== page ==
1. Depressive symptoms were associated with increased incident cardiovascular disease and all-cause mortality across multiple countries and communities at varying stages of economic development.
2. The strength of the association was highest in populations living in urban areas.
Evidence Rating Level: 2 (Good)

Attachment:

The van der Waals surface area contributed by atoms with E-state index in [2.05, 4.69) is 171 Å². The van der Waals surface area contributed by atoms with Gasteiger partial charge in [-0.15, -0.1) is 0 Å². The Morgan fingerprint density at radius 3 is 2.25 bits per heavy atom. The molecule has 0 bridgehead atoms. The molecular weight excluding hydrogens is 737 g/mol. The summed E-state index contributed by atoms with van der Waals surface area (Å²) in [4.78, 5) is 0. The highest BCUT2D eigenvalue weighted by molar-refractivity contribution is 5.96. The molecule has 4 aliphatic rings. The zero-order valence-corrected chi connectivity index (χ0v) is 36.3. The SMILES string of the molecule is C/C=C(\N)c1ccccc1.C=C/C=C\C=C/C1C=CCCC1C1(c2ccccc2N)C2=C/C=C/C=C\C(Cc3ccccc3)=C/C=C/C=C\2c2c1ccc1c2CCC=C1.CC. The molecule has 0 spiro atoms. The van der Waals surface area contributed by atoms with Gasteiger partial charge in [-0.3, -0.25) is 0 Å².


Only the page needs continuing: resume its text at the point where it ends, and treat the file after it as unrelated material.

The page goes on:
Depression has been shown to be associated with increased risks of cardiovascular disease (CVD), cancers, and mortality. As these studies have nearly exclusively been carried out in high-income countries however, it is not clear if those findings are transferrable to resource-poor populations. This multicenter, population-based cohort study involved 145,862 participants from 370 urban and 341 rural communities across 5 low-, 5 lower-middle-, 7 upper-middle-, and 4 high-income countries. Individuals with 4 or more self-reported depressive symptoms (n = 15,983, M [SD] age = 49.2 [9.3] years) were compared with those reporting less than 4 (n = 129,879, M [SD] age = 50.2 [9.7] years) for incident CVD, all-cause mortality, and a combined measure of either incident CVD or all-cause mortality. Incidence of CVD (HR 1.17, 95% CI 1.08 to 1.27, p <0.001), mortality (HR 1.18, 95% CI 1.11 to 1.26, p <0.001), and combined CVD and all-cause mortality (HR 1.20, 95% CI 1.13 to 1.27, p<0.001) were shown to be significantly increased among participants reporting 4 or more depressive symptoms, increasing overall risk of incident CVD and all-cause mortality by 14% and 17%, respectively. Relative risk for all primary outcomes was shown to significantly (p <0.001) trend upward with more self-reported depressive symptoms, from HR 1.05 (95% CI, -0.92 to 1.19) among those reporting 1 symptom to HR 1.24 (95% CI 1.12 to 1.37) among those reporting 7 symptoms. HRs for depression were similar in the different geographical regions studied (p = 0.56) and in both income cohorts (p = 0.52); however, the risk doubled in urban communities (HR 1.23, 95% CI 1.13 to 1.34) compared with rural communities (HR 1.10, 95% CI 1.02 to 1.19, p = 0.001). Finally, among men (HR 1.27, 95% CI 1.17 to 1.38) the association between depressive symptoms and all primary outcomes compared with women (HR 1.14, 95% CI 1.06 to 1.23) was significantly stronger (p <0.001). Overall, this study demonstrates the association between depressive symptoms and CVD and mortality that exist in countries across various stages of development and geographical context. Given that strength of the association was highest in urban areas, government and healthcare policy must be directed to address this relationship as the majority of the global population is projected to live in urban areas by the mid-century.